How Is CBD Legal? It's More Complicated Than You Think

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CBD can be found in gas stations, vape shops, and health stores — but is it legal? That’s a simple question with a surprisingly complicated answer. While it seems like eating a gummy bear that claims to help you relax would be no big deal, the truth is that CBD may not be considered legal where you live. To understand why, it’s important to know what both federal and your local laws say about which cannabis products are allowed.

Most of the CBD, or cannabidiol, in the United States comes from hemp. Hemp contains less than 0.3 percent tetrahydrocannabinol (THC), unlike marijuana, which has much higher levels of THC. That’s why hemp-derived CBD doesn’t produce a high like marijuana does.

A farm bill that President Donald Trump signed in 2018 legalized the sale and growth of hemp nationwide. To be legal, CBD has to be derived from hemp that’s produced in a “manner consistent with the Farm Bill, associated federal regulations, association state regulations, and by a licensed grower,” according to the Brookings Institution. This means hemp that’s grown by approved farmers and meets state requirements is technically legal.

But “while hemp is no longer a controlled substance, that is not the end-all, be all about what’s legal to sell in the U.S.,” says David Wunderlich, who leads the CBD practice at law firm McAllister Garfield.

What Can I Legally Buy?

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In theory, hemp-derived CBD should be in the clear. Drug Enforcement Administration spokesperson Rusty Payne tells Bustle that hemp that is compliant with the farm bill “will not fall under DEA’s purview.” A lack of industry oversight, however, means that no one’s testing CBD products to make sure labels that state the amount of THC are correct.

Some companies sell CBD-only products called “isolates,” which purport to contain only CBD and no other cannabis compounds. Others sell CBD products with trace amounts of THC. If you’ve got a CBD product in your possession with more than 0.3 percent THC, that product would be considered marijuana under federal law. There’s really no way for you to know the THC content of a CBD product unless you send it off to a laboratory, though.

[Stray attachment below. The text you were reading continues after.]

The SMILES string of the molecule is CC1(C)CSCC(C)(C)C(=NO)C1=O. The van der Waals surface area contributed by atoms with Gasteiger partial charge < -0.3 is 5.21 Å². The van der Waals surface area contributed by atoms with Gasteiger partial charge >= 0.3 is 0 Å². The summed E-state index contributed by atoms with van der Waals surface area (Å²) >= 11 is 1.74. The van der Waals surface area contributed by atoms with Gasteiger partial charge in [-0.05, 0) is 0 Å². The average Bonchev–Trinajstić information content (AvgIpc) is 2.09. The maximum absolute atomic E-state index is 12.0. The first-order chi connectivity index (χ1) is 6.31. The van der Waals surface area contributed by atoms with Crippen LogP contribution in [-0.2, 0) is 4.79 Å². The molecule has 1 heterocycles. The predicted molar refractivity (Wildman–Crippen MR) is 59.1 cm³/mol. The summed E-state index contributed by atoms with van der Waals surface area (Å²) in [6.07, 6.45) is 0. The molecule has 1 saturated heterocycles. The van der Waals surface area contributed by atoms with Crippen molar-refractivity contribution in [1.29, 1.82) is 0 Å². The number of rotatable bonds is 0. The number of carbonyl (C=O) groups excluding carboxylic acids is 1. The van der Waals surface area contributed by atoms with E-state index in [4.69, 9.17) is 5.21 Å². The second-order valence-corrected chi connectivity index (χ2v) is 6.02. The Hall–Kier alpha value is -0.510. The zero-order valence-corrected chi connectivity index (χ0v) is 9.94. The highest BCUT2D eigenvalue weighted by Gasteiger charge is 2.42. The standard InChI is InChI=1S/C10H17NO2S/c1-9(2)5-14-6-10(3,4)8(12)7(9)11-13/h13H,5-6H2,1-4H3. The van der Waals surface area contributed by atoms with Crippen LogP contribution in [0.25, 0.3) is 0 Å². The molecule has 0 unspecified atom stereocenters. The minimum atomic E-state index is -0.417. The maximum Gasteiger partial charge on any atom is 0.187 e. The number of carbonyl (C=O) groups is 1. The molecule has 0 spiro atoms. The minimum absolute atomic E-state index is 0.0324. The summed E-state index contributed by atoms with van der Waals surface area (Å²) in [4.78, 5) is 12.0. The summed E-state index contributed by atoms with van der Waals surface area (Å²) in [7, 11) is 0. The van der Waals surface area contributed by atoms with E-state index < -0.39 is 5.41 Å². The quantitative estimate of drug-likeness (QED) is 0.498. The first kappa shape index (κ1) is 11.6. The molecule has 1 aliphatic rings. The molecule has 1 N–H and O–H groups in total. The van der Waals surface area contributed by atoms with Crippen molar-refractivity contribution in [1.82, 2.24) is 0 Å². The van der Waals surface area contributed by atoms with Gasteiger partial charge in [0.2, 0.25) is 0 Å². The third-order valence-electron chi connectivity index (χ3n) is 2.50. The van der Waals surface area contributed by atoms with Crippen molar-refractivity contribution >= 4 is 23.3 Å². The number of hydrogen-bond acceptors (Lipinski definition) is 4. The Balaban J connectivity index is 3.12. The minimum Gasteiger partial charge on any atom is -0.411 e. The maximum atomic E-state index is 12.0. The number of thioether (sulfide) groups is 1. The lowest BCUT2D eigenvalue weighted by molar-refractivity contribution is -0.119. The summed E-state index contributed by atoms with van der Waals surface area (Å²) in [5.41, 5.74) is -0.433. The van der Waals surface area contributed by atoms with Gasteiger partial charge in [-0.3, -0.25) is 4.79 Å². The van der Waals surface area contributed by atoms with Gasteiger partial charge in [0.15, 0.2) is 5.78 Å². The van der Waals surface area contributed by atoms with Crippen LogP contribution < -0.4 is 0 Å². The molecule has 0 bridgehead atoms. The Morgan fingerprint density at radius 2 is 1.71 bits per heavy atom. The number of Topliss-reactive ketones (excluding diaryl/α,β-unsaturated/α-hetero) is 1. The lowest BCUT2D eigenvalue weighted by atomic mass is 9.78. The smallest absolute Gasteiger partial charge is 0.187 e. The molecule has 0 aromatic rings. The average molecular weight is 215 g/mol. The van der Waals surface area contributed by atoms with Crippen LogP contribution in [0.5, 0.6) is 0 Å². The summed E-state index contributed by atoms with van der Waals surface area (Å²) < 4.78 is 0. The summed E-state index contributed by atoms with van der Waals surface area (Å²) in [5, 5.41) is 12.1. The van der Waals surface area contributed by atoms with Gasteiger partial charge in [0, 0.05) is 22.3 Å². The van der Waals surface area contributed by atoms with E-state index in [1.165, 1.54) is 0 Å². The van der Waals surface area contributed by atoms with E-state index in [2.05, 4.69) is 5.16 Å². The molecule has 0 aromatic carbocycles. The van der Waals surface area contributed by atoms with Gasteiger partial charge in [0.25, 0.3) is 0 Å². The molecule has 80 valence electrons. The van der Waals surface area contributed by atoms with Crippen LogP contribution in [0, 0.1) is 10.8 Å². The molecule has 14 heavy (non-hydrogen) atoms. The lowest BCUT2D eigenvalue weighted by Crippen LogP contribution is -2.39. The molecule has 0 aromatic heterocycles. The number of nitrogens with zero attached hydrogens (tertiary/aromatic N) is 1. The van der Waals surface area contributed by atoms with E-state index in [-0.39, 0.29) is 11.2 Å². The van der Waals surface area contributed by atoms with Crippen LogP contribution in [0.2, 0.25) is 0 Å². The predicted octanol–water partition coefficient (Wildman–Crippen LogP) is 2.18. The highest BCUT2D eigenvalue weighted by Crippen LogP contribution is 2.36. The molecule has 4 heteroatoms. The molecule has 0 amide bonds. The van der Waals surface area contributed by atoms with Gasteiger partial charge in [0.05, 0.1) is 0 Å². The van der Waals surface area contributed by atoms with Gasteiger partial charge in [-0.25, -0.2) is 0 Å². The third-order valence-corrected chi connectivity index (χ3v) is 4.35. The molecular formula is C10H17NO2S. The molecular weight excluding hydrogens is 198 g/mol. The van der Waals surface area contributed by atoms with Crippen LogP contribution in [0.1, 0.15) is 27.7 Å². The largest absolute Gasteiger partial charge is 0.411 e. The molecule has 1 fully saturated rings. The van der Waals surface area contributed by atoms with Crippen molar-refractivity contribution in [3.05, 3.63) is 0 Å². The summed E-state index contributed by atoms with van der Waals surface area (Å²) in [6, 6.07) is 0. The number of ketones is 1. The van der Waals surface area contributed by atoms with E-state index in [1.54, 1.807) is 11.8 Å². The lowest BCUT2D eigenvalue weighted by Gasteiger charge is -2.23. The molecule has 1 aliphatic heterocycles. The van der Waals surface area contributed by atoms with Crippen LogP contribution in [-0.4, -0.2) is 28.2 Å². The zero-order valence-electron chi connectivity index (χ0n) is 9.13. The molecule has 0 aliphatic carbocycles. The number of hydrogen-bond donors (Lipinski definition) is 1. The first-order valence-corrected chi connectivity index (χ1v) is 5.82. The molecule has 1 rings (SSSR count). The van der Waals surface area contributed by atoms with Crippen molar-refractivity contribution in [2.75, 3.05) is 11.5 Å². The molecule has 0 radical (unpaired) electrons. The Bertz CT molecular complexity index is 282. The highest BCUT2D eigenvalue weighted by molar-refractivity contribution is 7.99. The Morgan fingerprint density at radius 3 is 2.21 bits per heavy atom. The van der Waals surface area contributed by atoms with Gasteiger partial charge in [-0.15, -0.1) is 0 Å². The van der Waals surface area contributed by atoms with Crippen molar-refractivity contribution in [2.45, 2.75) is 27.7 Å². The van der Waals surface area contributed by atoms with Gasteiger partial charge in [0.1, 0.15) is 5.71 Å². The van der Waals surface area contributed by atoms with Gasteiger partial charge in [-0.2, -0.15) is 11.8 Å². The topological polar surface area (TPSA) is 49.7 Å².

While the U.S. Food & Drug Administration (FDA) is starting to take steps toward regulating how CBD products are marketed, if you want to make sure you’re buying legal CBD right now, look for THC-free products from companies that publish third-party lab tests on their websites. You can also check a database like CBD Oil Reviews to see whether a company is transparent about their testing methods.

If Marijuana Is Illegal In My State, Is CBD Also Illegal?

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While hemp may be legal nationwide, some states have their own laws on the books when it comes to CBD, much like they do with medical and recreational marijuana use. Although Wunderlich says you aren’t likely to be prosecuted for CBD possession, states like Nebraska, South Dakota, and Idaho have made it difficult to legally obtain CBD.

“There is undoubtedly a lack of enforcement, but we have to be very careful not to confuse a lack of enforcement with legality,” says Lauren Rudick, co-founder of the cannabis practice at law firm Hiller, PC.

What If I Buy CBD Online?

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Given the confusion around CBD and whether it’s actually legal, you may wonder whether you’ll get in trouble if you order it online. Most CBD stores will ship anywhere within the continental United States, but until local, state, and federal agencies are on the same page, know that there’s still the possibility that ordering CBD may cause you problems.

Readers should note that the regulations and data surrounding marijuana, CBD, and other related products are still developing. As such, the information contained in this post should not be construed as medical or legal advice. Always consult with your doctor before trying any substance or supplement.